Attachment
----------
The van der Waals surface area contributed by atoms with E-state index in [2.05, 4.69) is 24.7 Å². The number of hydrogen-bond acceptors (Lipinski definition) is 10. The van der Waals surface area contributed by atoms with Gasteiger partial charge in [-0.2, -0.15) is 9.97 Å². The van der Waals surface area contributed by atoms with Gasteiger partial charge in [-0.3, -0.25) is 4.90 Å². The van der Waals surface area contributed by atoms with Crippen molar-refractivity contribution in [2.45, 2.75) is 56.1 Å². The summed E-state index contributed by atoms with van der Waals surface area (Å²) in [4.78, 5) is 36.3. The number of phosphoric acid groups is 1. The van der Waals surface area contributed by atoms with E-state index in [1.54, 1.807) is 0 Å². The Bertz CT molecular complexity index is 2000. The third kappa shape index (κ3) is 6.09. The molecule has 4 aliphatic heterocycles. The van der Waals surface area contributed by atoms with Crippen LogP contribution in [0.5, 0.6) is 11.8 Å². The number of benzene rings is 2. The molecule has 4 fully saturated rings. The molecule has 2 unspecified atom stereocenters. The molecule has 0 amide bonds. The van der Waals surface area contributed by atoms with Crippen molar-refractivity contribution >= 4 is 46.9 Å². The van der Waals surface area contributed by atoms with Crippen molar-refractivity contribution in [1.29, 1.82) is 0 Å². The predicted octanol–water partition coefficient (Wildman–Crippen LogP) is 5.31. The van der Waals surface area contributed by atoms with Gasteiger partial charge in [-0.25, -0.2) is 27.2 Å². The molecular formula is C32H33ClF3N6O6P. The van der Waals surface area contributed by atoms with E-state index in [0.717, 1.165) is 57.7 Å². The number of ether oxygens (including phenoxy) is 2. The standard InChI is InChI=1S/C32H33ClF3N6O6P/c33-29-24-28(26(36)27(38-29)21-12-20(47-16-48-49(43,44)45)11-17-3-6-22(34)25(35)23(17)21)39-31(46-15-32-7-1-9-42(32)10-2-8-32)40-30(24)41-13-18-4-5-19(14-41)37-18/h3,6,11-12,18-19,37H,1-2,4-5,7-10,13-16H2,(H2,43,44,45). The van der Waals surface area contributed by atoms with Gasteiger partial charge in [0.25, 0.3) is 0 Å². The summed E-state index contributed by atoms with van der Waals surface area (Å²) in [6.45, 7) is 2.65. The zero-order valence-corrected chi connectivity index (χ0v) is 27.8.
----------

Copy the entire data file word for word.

The van der Waals surface area contributed by atoms with E-state index in [2.05, 4.69) is 24.7 Å². The number of hydrogen-bond acceptors (Lipinski definition) is 10. The van der Waals surface area contributed by atoms with Gasteiger partial charge in [-0.2, -0.15) is 9.97 Å². The van der Waals surface area contributed by atoms with Gasteiger partial charge in [-0.3, -0.25) is 4.90 Å². The van der Waals surface area contributed by atoms with Crippen molar-refractivity contribution in [2.45, 2.75) is 56.1 Å². The summed E-state index contributed by atoms with van der Waals surface area (Å²) in [4.78, 5) is 36.3. The number of phosphoric acid groups is 1. The van der Waals surface area contributed by atoms with E-state index in [1.54, 1.807) is 0 Å². The Bertz CT molecular complexity index is 2000. The third kappa shape index (κ3) is 6.09. The molecule has 4 aliphatic heterocycles. The van der Waals surface area contributed by atoms with Crippen LogP contribution in [0.5, 0.6) is 11.8 Å². The number of benzene rings is 2. The molecule has 4 fully saturated rings. The molecule has 2 unspecified atom stereocenters. The molecule has 0 amide bonds. The van der Waals surface area contributed by atoms with Crippen molar-refractivity contribution >= 4 is 46.9 Å². The van der Waals surface area contributed by atoms with Crippen molar-refractivity contribution in [1.29, 1.82) is 0 Å². The predicted octanol–water partition coefficient (Wildman–Crippen LogP) is 5.31. The van der Waals surface area contributed by atoms with Gasteiger partial charge in [-0.25, -0.2) is 27.2 Å². The molecular formula is C32H33ClF3N6O6P. The van der Waals surface area contributed by atoms with E-state index in [0.717, 1.165) is 57.7 Å². The number of ether oxygens (including phenoxy) is 2. The standard InChI is InChI=1S/C32H33ClF3N6O6P/c33-29-24-28(26(36)27(38-29)21-12-20(47-16-48-49(43,44)45)11-17-3-6-22(34)25(35)23(17)21)39-31(46-15-32-7-1-9-42(32)10-2-8-32)40-30(24)41-13-18-4-5-19(14-41)37-18/h3,6,11-12,18-19,37H,1-2,4-5,7-10,13-16H2,(H2,43,44,45). The van der Waals surface area contributed by atoms with Gasteiger partial charge in [0.25, 0.3) is 0 Å². The summed E-state index contributed by atoms with van der Waals surface area (Å²) in [6.45, 7) is 2.65. The zero-order valence-corrected chi connectivity index (χ0v) is 27.8.